DIA Expands Middle East Arts Gallery

Ceramic depiction of a Babylonian serpent-dragon
Photo by Mark Lawyer

On October 1, the Detroit Institute of Arts (DIA) opened an expanded and revamped Ancient Middle East gallery which features a bevy of Middle Eastern artistry. For many locals, the DIA is a beloved gem of Detroit. It contains many exhibits from various places and times that span across continents. In the center of the gallery there is a piece from the Gate of Ishtar which came from the Babylonian kingdom of what is now Iraq. A thin, faded-orange dragon lies over blue tiled brick and appears to be massive to museum spectators. The display is illuminated by two small lights and includes a quote that reads “So shall Babylon be, whose construction you have desired, Let its brickwork be fashioned, and call (it) sanctuary.” The quote comes from “Enuma Elish,” the Babylonian creation myth.

The Middle East arts gallery has a variety of sections which are dedicated to different aspects of ancient life, such as metalwork, coinage, pottery, sculptures made from materials such as alabaster, and religious reliefs. The art in these sections range from pictures of goddesses to sculptures of heads and different currencies. Hashim Al-Tawil, a professor at HFC and a Fulbright scholar with a PhD in art history expressed that “The gallery shows the connections between ever-advancing technologies and sophisticated art forms during the rise of some of the world’s earliest civilizations and from the ancient empires of Assyria, Babylonia, Persia, Rome, and the Arabian Kingdom—modern day Iran, Iraq, Jordan, Syria, Turkey and Yemen.”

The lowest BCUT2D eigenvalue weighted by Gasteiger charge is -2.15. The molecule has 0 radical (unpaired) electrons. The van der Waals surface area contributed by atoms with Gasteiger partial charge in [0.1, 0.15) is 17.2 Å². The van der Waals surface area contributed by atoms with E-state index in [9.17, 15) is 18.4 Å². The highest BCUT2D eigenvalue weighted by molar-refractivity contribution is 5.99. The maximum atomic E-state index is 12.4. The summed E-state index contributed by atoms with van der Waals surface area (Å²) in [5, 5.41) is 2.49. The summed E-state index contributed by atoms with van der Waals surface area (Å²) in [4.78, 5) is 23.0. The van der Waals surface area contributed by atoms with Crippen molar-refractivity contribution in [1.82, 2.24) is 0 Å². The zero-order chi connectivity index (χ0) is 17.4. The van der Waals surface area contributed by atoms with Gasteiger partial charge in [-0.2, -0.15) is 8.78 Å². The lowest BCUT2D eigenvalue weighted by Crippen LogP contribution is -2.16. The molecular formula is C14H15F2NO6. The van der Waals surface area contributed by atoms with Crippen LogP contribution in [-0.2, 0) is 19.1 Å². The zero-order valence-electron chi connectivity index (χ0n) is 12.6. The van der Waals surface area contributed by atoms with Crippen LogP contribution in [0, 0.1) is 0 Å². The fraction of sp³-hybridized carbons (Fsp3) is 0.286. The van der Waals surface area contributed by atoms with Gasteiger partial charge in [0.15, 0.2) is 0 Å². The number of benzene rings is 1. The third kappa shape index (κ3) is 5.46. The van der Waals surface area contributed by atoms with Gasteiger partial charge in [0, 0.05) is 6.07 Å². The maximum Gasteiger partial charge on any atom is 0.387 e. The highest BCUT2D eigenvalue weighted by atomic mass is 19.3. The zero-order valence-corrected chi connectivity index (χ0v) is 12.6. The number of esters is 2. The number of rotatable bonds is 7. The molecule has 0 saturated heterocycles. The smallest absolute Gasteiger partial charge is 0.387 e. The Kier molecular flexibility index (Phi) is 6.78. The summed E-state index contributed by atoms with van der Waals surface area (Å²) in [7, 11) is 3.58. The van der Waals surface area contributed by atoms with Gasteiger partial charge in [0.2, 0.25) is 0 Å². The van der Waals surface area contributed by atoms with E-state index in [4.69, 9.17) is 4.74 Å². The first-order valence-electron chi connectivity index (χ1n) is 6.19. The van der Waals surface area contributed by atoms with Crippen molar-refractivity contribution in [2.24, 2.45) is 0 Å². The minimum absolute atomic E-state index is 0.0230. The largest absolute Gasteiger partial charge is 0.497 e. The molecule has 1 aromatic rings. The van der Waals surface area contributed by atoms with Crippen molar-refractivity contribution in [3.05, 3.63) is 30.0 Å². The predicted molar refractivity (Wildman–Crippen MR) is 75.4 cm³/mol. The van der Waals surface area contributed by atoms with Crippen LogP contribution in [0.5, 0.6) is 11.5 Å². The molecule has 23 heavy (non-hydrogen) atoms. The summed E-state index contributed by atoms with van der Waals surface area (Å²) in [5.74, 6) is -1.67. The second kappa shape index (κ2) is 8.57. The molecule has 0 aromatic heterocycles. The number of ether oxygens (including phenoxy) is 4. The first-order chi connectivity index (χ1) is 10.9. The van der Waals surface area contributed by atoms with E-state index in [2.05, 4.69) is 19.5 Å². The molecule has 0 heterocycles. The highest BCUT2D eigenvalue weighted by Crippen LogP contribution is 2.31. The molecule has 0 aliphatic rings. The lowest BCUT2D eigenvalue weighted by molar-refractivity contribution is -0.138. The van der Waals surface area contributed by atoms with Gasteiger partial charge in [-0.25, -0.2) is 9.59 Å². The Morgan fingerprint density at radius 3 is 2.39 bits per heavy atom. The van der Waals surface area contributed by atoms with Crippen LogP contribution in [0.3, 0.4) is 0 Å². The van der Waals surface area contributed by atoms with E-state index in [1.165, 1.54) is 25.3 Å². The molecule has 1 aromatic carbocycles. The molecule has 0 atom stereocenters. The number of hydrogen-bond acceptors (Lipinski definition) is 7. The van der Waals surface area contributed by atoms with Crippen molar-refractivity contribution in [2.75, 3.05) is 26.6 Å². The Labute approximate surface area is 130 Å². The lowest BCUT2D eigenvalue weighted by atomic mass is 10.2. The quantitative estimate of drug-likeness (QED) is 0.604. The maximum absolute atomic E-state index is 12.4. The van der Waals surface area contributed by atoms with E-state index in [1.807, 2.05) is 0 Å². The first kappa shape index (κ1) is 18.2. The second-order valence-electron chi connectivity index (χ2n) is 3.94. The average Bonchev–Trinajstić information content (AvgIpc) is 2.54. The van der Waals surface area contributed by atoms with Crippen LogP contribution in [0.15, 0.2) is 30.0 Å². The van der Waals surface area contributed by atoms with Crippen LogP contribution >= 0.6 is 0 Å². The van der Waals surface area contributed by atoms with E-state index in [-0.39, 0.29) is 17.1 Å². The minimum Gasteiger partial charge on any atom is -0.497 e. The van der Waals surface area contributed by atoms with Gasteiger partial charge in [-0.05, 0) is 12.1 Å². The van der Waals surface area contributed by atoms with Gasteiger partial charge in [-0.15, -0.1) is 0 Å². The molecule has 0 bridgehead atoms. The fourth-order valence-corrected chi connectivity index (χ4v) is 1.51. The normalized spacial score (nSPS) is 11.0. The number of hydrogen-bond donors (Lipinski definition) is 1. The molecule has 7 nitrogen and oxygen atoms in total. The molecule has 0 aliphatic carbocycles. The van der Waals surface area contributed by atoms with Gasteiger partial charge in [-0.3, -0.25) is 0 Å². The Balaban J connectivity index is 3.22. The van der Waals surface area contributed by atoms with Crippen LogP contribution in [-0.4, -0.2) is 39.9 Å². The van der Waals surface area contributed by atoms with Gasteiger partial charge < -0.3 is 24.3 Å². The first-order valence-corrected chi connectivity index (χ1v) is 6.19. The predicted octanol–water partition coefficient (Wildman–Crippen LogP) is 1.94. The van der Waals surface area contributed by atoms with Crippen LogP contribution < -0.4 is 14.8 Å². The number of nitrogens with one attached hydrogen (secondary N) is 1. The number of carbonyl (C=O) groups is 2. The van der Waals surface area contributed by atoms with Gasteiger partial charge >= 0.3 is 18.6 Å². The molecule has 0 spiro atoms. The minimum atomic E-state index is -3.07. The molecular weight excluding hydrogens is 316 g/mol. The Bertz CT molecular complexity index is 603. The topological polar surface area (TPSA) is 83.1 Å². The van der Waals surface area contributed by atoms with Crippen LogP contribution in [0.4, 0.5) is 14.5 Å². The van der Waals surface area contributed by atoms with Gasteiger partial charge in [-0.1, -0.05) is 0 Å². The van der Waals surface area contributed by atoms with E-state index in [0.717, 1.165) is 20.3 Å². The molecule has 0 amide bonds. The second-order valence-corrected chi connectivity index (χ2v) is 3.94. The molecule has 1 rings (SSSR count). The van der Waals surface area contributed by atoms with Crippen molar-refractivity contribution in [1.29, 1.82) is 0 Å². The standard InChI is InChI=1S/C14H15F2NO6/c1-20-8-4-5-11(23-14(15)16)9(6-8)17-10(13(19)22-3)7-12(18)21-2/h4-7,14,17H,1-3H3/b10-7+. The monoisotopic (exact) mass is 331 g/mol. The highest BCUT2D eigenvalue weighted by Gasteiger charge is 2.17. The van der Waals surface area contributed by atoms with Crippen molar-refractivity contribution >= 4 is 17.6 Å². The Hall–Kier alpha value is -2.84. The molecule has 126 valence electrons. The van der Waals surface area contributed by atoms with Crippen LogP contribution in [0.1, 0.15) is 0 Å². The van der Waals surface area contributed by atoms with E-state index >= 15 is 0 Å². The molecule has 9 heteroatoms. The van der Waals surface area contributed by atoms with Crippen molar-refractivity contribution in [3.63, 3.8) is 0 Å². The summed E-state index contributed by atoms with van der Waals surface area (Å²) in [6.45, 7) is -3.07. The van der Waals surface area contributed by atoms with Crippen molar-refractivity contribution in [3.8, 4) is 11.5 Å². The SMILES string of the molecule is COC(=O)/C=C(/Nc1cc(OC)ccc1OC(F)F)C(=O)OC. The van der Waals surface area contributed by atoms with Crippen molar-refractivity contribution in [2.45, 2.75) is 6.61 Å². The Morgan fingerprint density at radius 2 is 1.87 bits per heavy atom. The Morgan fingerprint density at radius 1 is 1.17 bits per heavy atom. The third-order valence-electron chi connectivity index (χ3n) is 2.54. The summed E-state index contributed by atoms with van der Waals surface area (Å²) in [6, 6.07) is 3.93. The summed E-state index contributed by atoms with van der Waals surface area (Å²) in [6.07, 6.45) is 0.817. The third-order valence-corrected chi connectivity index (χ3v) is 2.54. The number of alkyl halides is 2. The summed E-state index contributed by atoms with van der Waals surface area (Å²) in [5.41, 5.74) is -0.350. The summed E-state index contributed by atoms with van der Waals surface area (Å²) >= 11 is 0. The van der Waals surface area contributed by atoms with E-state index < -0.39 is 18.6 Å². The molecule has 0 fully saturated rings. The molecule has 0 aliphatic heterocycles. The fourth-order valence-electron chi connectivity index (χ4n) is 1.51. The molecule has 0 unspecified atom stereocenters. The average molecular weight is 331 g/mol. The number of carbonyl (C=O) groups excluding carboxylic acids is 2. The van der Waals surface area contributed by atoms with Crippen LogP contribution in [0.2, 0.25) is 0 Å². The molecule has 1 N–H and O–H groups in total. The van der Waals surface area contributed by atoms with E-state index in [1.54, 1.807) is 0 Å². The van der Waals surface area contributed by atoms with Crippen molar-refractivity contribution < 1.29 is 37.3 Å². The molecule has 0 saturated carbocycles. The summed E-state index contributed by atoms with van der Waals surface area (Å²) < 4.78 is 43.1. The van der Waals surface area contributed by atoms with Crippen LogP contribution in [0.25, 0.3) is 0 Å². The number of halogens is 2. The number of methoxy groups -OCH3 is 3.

He also went on to explain that there are 177 artifacts on display for visitors to examine. Al-Tawil stated that “Another masterpiece is the relief sculpture of the Assyrian king Tighlath-Pilser III (745-727 BCE) receiving homage. This panel was originally in the palace of the king in Nimrud which has been destroyed recently by ISIS.” This does not mean that the Nimrud piece was under direct threat, as the museum likely had it in their collection long before ISIS existed, but it proves that the DIA is still playing a significant role in art preservation. The aforementioned artwork is tinged with grey and has a slight crack that runs down the middle. It also features the king with a long beard and a pointed headpiece, who is being greeted by another long-bearded nobleman with a look of contentment on his face. The men’s beards consist of little circular puffs brought together into a line; the use of circles is common in Assyrian art, as evidenced by other pieces in the gallery.

Through many of these pieces, the DIA is offering visitors a glimpse into the cultures of distinct groups of people from different places and times, all without leaving the contemporary setting of Detroit. This is a place where you can see flags commemorating the Muslim period of mourning, Ashura, right next to a Baptist church. This is what the DIA represents; a juxtaposition of different cultures in traditional and contemporary settings. Just above the Ancient Middle East gallery, there is a Contemporary Art section and an African American gallery that lies just across the hall from it.

Dr. Al-Tawil asserts that the Ancient Middle East gallery is “especially important for the students at HFC and the surrounding neighborhood in the Metro Detroit area because of the presence of Arab Americans who can connect their heritage with that gallery. Visiting museums is a healthy practice for it provides education and awareness of the significance of antiquities as record and archives of humanity.” Museums like the DIA preserve history so that people of all ages and backgrounds can appreciate the cultures of those who have lived in this world before them. The improvement of the Ancient Middle East exhibit is yet another reason for the people of Detroit to go pay the museum a visit.